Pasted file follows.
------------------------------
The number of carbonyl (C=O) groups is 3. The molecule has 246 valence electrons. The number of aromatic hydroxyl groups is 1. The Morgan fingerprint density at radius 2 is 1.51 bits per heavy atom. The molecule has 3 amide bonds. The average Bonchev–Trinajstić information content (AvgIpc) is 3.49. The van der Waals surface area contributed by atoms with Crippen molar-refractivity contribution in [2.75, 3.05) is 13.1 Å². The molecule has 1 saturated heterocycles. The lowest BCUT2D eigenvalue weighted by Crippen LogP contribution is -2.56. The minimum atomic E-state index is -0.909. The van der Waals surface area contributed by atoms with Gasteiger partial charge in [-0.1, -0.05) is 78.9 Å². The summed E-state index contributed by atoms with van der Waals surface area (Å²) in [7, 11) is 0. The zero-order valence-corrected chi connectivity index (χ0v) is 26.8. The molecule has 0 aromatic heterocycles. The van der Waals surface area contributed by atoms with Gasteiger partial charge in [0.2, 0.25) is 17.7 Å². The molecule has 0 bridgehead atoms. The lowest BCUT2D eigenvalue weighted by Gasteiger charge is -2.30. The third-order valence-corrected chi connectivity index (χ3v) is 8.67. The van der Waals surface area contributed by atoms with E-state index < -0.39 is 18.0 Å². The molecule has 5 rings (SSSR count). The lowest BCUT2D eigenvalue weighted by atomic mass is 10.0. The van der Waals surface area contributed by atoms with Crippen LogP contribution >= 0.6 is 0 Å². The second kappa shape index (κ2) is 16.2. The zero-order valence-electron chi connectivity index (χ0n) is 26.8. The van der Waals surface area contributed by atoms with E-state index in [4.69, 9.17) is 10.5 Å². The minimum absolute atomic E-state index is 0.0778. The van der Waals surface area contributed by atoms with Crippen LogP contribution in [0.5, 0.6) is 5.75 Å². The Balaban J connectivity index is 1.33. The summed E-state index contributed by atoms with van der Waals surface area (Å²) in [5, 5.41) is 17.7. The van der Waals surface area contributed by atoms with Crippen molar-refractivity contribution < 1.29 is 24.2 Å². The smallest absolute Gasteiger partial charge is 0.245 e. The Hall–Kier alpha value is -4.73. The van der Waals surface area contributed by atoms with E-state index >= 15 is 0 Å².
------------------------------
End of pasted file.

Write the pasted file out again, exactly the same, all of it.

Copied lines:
The number of carbonyl (C=O) groups is 3. The molecule has 246 valence electrons. The number of aromatic hydroxyl groups is 1. The Morgan fingerprint density at radius 2 is 1.51 bits per heavy atom. The molecule has 3 amide bonds. The average Bonchev–Trinajstić information content (AvgIpc) is 3.49. The van der Waals surface area contributed by atoms with Crippen molar-refractivity contribution in [2.75, 3.05) is 13.1 Å². The molecule has 1 saturated heterocycles. The lowest BCUT2D eigenvalue weighted by Crippen LogP contribution is -2.56. The minimum atomic E-state index is -0.909. The van der Waals surface area contributed by atoms with Gasteiger partial charge in [-0.1, -0.05) is 78.9 Å². The summed E-state index contributed by atoms with van der Waals surface area (Å²) in [7, 11) is 0. The zero-order valence-corrected chi connectivity index (χ0v) is 26.8. The molecule has 0 aromatic heterocycles. The van der Waals surface area contributed by atoms with Gasteiger partial charge in [0.2, 0.25) is 17.7 Å². The molecule has 0 bridgehead atoms. The lowest BCUT2D eigenvalue weighted by Gasteiger charge is -2.30. The third-order valence-corrected chi connectivity index (χ3v) is 8.67. The van der Waals surface area contributed by atoms with E-state index < -0.39 is 18.0 Å². The molecule has 5 rings (SSSR count). The lowest BCUT2D eigenvalue weighted by atomic mass is 10.0. The van der Waals surface area contributed by atoms with Crippen LogP contribution >= 0.6 is 0 Å². The second kappa shape index (κ2) is 16.2. The zero-order valence-electron chi connectivity index (χ0n) is 26.8. The van der Waals surface area contributed by atoms with E-state index in [4.69, 9.17) is 10.5 Å². The minimum absolute atomic E-state index is 0.0778. The van der Waals surface area contributed by atoms with Crippen LogP contribution in [0.5, 0.6) is 5.75 Å². The Balaban J connectivity index is 1.33. The summed E-state index contributed by atoms with van der Waals surface area (Å²) in [5, 5.41) is 17.7. The van der Waals surface area contributed by atoms with Crippen molar-refractivity contribution < 1.29 is 24.2 Å². The smallest absolute Gasteiger partial charge is 0.245 e. The Hall–Kier alpha value is -4.73. The van der Waals surface area contributed by atoms with E-state index >= 15 is 0 Å².